Thought's?
    No, Bret -- to my way of thinking, all that matters is the geometry of the base at departure (as far as the lateral shove a bullet gets from the escaping bore gases).

    If the base is off flat because of how the boolit entered the forcing cone/rifling, that should cause just as much of a shove per degree of off flatness as a bullet base that starts off flat (assuming that the base of a bullet askew from a forcing cone entry is flat and not some other geometry -- seems reasonable enough to me as a first cut).

    EDIT/: Now, one thing I'm not sure of is what happens with a gas-check that's not flat, initially. There's some serious pressure that will tend to flatten it against a bullets base, but I don't know if the thicker material of the edge of the check will fully level to the bullet base, and if it will do so all the time/uniformly. Folks have talked about on this forum before that bullets with initially unflat checks tend to be poorly accurate, and that makes sense to me. But I do wonder how much the edge gets ironed down vs. the flat of the check...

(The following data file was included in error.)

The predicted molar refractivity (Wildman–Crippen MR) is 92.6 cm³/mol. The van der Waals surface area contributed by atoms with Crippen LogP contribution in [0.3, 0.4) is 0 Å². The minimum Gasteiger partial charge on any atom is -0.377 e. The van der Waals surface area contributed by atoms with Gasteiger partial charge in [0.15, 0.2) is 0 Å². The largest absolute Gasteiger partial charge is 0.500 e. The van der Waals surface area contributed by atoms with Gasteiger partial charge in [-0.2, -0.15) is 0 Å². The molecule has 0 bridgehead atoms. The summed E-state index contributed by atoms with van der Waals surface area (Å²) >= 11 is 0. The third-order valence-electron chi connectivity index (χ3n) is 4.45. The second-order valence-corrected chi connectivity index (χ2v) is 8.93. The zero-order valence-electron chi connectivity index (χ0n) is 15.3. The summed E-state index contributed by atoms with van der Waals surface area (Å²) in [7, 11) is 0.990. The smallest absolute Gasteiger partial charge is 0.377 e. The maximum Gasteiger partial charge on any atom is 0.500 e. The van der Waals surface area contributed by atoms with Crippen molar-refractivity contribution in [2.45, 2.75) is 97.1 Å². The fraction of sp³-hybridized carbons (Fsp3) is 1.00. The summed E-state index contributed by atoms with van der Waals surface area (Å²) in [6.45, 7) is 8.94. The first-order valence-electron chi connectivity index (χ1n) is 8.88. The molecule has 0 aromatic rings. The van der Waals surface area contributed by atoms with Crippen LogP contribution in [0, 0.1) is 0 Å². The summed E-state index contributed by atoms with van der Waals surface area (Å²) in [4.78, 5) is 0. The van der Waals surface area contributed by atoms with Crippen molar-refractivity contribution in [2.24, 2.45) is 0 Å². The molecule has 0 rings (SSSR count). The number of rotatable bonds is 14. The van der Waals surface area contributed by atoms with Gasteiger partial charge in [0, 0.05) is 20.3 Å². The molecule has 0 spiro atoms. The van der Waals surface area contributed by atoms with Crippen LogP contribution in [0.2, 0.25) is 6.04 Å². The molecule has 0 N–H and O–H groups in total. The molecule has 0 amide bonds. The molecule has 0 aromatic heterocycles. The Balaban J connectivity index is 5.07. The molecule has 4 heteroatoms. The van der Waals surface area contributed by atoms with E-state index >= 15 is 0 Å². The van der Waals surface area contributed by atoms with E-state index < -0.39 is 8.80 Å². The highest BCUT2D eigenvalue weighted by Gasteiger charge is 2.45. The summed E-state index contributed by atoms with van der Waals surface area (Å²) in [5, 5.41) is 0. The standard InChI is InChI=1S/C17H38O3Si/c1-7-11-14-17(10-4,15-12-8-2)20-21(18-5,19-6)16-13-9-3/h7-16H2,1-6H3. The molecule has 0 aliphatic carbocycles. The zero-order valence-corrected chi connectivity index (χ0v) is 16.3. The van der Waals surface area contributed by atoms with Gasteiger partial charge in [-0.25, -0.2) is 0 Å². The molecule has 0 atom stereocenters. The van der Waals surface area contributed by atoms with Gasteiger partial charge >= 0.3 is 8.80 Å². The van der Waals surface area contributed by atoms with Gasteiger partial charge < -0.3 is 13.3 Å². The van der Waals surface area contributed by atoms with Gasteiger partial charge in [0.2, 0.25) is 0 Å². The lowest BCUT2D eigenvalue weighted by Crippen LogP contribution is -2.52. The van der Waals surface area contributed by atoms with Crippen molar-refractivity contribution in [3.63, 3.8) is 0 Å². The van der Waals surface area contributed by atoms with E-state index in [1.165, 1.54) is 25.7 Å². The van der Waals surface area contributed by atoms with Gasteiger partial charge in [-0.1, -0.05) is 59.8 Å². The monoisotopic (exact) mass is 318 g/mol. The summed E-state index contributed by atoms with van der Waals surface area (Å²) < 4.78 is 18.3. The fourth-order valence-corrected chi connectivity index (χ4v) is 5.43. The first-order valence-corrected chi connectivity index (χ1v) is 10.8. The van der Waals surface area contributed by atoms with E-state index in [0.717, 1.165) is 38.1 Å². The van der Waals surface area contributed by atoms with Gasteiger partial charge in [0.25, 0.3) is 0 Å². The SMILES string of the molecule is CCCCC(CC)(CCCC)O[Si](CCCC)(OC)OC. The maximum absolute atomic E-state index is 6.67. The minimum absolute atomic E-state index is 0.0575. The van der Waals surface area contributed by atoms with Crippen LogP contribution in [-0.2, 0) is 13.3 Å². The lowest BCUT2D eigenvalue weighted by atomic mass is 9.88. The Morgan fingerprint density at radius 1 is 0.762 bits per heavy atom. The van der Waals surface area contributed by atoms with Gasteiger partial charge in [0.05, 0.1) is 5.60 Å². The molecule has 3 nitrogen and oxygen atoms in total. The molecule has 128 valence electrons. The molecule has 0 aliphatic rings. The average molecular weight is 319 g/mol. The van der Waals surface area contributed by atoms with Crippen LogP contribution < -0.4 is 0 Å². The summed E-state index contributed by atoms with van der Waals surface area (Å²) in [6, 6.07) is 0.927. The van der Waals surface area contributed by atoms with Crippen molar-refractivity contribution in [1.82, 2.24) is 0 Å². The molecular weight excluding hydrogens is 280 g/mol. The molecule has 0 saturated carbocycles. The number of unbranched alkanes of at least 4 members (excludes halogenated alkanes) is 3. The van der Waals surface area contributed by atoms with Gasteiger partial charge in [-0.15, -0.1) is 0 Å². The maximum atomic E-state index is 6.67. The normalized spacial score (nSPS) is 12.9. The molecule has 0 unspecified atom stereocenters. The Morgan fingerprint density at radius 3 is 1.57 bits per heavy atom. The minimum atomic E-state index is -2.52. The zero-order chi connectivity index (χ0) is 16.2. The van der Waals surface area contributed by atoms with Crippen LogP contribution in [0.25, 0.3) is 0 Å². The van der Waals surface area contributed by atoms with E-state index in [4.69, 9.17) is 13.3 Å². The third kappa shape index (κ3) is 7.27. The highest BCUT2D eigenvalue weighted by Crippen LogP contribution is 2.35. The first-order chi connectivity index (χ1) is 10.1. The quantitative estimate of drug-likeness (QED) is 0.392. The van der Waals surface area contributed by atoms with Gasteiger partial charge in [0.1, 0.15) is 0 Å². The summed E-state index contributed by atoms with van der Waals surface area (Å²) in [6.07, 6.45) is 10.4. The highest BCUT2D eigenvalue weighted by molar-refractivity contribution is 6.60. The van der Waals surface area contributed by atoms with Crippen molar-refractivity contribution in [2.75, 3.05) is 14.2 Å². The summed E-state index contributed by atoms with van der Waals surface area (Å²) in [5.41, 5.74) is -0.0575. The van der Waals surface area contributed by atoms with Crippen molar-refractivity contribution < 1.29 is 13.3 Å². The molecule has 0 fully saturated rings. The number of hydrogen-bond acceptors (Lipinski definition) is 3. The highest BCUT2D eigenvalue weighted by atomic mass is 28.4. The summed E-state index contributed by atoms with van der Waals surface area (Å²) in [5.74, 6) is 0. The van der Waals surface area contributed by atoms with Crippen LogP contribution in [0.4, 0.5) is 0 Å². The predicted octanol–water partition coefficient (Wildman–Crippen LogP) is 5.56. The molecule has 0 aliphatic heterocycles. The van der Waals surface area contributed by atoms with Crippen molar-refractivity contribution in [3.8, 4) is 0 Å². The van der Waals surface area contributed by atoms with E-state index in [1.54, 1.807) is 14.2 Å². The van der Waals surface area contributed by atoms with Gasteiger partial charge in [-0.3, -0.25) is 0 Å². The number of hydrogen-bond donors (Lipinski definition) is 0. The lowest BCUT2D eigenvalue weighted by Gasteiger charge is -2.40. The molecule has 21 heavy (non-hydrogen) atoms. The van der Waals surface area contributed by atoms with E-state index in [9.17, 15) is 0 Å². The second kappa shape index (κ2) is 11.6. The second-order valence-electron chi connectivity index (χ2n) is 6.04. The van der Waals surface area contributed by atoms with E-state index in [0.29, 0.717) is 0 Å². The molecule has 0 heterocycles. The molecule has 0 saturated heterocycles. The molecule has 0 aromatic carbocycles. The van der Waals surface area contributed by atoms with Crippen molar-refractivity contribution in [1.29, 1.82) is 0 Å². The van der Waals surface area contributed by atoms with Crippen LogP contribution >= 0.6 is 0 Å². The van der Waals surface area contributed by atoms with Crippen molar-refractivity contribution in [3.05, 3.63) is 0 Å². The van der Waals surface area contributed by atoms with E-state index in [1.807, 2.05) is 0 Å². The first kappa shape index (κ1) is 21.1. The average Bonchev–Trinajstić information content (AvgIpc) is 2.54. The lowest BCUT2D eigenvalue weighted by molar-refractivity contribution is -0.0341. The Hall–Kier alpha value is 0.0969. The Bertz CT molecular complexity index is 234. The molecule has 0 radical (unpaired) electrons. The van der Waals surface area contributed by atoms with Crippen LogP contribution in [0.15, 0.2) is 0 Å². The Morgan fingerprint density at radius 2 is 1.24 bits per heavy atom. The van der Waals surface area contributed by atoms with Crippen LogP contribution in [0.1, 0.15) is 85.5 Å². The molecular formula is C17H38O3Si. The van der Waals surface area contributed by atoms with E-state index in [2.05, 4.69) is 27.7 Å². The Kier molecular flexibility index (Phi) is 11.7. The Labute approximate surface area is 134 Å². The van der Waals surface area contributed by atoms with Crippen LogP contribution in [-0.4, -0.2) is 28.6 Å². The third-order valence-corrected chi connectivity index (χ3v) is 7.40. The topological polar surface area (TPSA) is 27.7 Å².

Last edited by DrB; 07-15-2011 at 11:11 PM.

  17. #97
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    Heavier boolits work mo'betta', Doc, for the experiments you are contemplating. ... felix
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    Thanks, Felix.

  19. #99
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    I've had plenty examples of cupped bases (I use a 'test tube' in my shed). I put it down to extrusion of the boolit as it enters the bore after being 'swaged' down through the tapered throat and leade. The cupping would be caused by the pressure exerted on the base preventing even rearward metal displacement. I take the view that if there is lead displacement causing cupping then there is a chance of that cupping being uneven. For that reason I make my boolits with a small rebate.